UNITED STATES of America, Appellee,
Eugene Alfonso CONNOR, Appellant.
United States Court of Appeals,
Submitted: Mar. 7, 1995.
Filed: Mar. 13, 1995.
48 F.3d 1225
NOTICE: Eighth Circuit Rule 28A(k) governs citation of unpublished opinions and provides that no party may cite an opinion not intended for publication unless the cases are related by identity between the parties or the causes of action.
Before BOWMAN, WOLLMAN, and MORRIS SHEPPARD ARNOLD, Circuit Judges.
Eugene Alfonso Connor was charged with two counts of distributing and possessing with intent to distribute crack cocaine, in violation of 21 U.S.C. Sec. 841(a)(1). At the jury trial, a Drug Enforcement Administration (DEA) agent testified that he purchased drugs from Connor on more than one occasion. Connor moved for a judgment of acquittal, contending that he had an alibi and that the agent had mistakenly identified him. On appeal after his conviction, Connor challenges the district court's1 denial of this motion.
Viewing the evidence in the light most favorable to the government, and giving it the benefit of all reasonable inferences drawn therefrom, we believe there was sufficient evidence from which the jury reasonably could have found that Connor was the source of the drugs. See United States v. Henson, 939 F.2d 584, 585 (8th Cir. 1991) (per curiam) (standard of review). During a related drug transaction with another individual, the DEA agent came in contact with Connor and identified him from a photograph; after purchasing drugs on two other occasions in broad daylight, the agent identified Connor as the seller; the vehicles observed during two of these three transactions were linked to Connor; and the sales took place in front of an apartment building where Connor's life-long friend lived. See United States v. Walker, 720 F.2d 517, 518 (8th Cir. 1983) (per curiam) (testimony of single police officer involved in drug transaction sufficient to sustain distribution conviction); United States v. Brewer, 36 F.3d 266, 269 (2d Cir. 1994) (with limited exceptions, identification evidence is for jury to weigh).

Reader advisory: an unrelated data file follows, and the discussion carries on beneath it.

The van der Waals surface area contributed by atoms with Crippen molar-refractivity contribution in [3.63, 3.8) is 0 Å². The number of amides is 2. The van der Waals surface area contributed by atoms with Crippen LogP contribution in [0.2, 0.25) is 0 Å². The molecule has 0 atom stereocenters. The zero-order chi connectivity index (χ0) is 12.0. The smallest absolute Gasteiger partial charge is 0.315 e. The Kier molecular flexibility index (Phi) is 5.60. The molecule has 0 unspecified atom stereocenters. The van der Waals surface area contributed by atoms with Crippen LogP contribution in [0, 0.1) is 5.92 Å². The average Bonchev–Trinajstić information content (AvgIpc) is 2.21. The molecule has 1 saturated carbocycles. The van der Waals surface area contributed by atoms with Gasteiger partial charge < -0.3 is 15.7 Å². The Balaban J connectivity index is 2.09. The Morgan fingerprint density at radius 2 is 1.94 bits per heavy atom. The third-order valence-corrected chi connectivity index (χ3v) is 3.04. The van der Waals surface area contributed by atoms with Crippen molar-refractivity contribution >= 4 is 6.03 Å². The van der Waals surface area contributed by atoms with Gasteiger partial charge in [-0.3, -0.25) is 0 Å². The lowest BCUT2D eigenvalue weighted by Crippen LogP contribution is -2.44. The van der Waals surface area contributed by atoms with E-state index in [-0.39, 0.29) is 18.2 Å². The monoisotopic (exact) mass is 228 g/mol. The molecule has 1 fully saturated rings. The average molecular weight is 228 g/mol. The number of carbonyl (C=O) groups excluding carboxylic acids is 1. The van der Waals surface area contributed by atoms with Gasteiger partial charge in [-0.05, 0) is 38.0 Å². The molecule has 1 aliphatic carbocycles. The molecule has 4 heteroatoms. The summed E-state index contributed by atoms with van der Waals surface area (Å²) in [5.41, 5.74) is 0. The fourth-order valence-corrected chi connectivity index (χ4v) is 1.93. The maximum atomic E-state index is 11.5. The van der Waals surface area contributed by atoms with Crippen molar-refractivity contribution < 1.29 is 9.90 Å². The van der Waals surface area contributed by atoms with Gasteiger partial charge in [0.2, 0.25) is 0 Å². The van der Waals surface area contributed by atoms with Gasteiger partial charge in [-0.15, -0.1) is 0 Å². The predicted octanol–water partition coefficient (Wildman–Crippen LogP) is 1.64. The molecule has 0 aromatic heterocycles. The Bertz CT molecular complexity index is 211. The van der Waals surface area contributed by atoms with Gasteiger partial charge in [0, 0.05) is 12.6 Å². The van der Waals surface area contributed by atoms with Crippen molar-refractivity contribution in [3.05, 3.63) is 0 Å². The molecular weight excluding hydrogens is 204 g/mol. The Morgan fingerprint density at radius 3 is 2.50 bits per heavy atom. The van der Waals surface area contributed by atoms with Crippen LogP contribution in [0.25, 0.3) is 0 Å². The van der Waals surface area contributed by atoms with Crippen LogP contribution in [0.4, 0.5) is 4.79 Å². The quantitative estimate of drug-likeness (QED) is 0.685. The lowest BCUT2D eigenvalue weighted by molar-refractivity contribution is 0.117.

Furthermore, we do not believe the evidence in support of the verdict was necessarily inconsistent with Connor's alibi evidence, which did not definitely account for Connor's whereabouts on the dates and at the times of the drug sales. Cf. Wilson v. Whitley, 28 F.3d 433, 442 (5th Cir. 1994) (defendant did not present strong case for mistaken identity, as twelve alibi witnesses' testimony was less than definite), cert. denied, 115 S. Ct. 754 (1995). Even if the two were inconsistent, the jury was entitled to credit the agent's testimony and reject the alibi evidence. See Harrington v. Nix, 983 F.2d 872, 874 (8th Cir. 1993) (per curiam); Zammar v. United States, 217 F.2d 223, 225 (8th Cir. 1954).
Accordingly, we affirm.
The Honorable David S. Doty, United States District Judge for the District of Minnesota